Here is a quick update of my touring in this area. I spent a day in Hopland, which is approximately a dozen stores along route 101, plus some surrounding residential areas. I met Parti, who runs a little antique and crafts store. She showed me a small house she's renovating and asked me for a price to prepare some filing drawings. My bid was triple what she thought a local service would charge. I looked at a sample of their work, which she had from a previous project, and I told her they already had most of the boiler plate stuff in the computer for local code requirements and that I couldn't be competitive. I said I'd meet her half way on the price, but of course that didn't do it. There were no hard feelings. She told me about more local towns and what rentals might be available.
I moved on to Ukiah and then spent the night in Willlits. Two depressed and not so picturesque towns. I don't remember talking with anyone.
I spent three or so days in Fort Bragg, a town built around a now closed huge logging mill. I befriended Dan Hemann, proprietor of the Green Door Gallery, and an amazing sculptor. I played vibes for the Farmer's Market one day and met all sorts of folks, including Tasha, a former cellist and now student of woodwork. The next day, I went to visit the world famous College of the Redwoods School of Woodwork, a wonderful community of amazing craftsmen, and I saw Tasha again. I also met much of the faculty and some other students, including another architect pursuing alternative careers. Tasha directed me to Mahout, a collaborative of three alumni woodworkers who might take another into their shop. I met with Isaac and later Andrew, and I may get an opportunity to join them in September. Georgia Pacific owns the closed mill. I met with the fellow directing the field efforts to clean up toxic waste from the old plant area, mostly spilled oil and wood preservative, some buried batteries, careless remains from an era when nobody thought of such things. The mill site occupies several hundred acres along the ocean front, blocking the town's access to the spectacular Northern California sea shore. When this land is restored, the town could boom. I looked at the redevelopment master plans which include a lovely central park and water's edge nature trail, as well as commercial and residential areas. It looks like there will be work here for architects in 5 or 10 years. The necessary cleanup first, however, will be of unknown duration and litigious complexity.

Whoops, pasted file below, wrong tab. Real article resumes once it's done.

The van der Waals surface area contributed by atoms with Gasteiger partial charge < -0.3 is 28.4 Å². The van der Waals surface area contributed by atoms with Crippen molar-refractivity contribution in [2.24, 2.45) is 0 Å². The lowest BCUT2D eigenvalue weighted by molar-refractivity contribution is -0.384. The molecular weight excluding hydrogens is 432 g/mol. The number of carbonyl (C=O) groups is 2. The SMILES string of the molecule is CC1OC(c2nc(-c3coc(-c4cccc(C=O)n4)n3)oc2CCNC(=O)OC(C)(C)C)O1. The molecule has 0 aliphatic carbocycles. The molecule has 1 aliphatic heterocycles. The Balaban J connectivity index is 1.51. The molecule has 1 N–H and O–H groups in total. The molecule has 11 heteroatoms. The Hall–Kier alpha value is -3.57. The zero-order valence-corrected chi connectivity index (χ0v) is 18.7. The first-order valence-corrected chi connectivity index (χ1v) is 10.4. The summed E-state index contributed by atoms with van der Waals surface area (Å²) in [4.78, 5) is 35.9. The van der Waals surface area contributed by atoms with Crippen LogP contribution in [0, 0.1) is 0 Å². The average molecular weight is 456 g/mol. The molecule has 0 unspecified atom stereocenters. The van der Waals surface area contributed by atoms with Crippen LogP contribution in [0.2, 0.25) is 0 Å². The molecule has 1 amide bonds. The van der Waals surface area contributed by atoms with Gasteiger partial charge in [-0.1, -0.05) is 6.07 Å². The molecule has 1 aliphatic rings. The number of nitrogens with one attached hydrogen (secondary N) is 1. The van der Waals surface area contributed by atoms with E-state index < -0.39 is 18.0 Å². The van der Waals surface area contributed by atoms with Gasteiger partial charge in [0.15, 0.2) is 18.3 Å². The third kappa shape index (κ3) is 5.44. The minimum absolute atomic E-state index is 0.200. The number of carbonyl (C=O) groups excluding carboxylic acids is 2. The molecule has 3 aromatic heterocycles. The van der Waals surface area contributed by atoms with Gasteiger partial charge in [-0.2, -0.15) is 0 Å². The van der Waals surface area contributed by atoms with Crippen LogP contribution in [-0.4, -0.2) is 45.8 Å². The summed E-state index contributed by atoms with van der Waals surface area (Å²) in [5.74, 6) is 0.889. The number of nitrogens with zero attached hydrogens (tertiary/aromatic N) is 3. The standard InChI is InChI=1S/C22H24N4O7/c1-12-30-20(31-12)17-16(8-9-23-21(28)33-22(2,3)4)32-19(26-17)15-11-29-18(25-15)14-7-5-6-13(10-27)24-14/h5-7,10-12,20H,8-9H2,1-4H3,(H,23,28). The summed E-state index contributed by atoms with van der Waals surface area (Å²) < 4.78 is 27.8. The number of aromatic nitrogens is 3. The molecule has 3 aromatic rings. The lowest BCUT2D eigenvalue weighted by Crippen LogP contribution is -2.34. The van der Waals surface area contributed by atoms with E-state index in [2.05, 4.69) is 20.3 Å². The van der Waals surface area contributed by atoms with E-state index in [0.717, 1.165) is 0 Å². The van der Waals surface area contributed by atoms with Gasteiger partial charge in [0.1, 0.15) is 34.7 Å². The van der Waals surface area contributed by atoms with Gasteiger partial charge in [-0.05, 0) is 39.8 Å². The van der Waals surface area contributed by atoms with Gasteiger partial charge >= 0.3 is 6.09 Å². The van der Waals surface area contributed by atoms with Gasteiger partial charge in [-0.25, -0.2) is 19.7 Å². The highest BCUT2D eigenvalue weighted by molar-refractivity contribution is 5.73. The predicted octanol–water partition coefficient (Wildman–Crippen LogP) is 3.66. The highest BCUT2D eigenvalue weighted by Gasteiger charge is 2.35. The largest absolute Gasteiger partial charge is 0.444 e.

Now I'm in Mendecino, the quintessential postcard modest coastal town. So much so that it was chosen as the location to shoot "The Summer of '42". The lush theme for that movie keeps running through my head, and I vaguely hope to bump into Jennifer O'Neil somewhere... oh yeah, it was a movie 40 years ago. I'd love to live here.
I visited the Highlight Gallery which features high end woodwork. Spectacularly well crafted pieces, and very high prices; now we're talking! Owing to the presence of the College of the Redwoods, and the natural resources here, this is the woodworking craftsmen capital of the world. I spoke to Owen Edwards, a stellar artisan who's number I got from Dan Hemann. Owen spent half an hour on the phone with me and was very helpful, with suggestions of where to look to live, and names of other folks, other schools, etc. I also got the clear impression that he was really struggling. Gulp. He's an established superstar and his business has really dropped off. He offered to build my chair on commission.
I'm heading back to Oakland later, will stay at John and MK's and try working in Joshua's shop down there for August. Then, I may head back east.
I used to live in New York City. I designed homes for the tycoons of Wall Street; Park Avenue, Scarsdale, Greenwich. It was great fun. And, after years of saving up for a down payment, I was just about to buy my own little place in Fleetwood, half an hour north of the city, when the economy fell apart. Architects are like canaries in a coal mine when the economy slows, and true to form, there were massive layoffs in firms all over the country. Devastation of the profession. So, I decided to try to find something else to do for a while. I bought a 23' school bus and I'm on the road to see if I can figure out what that might be.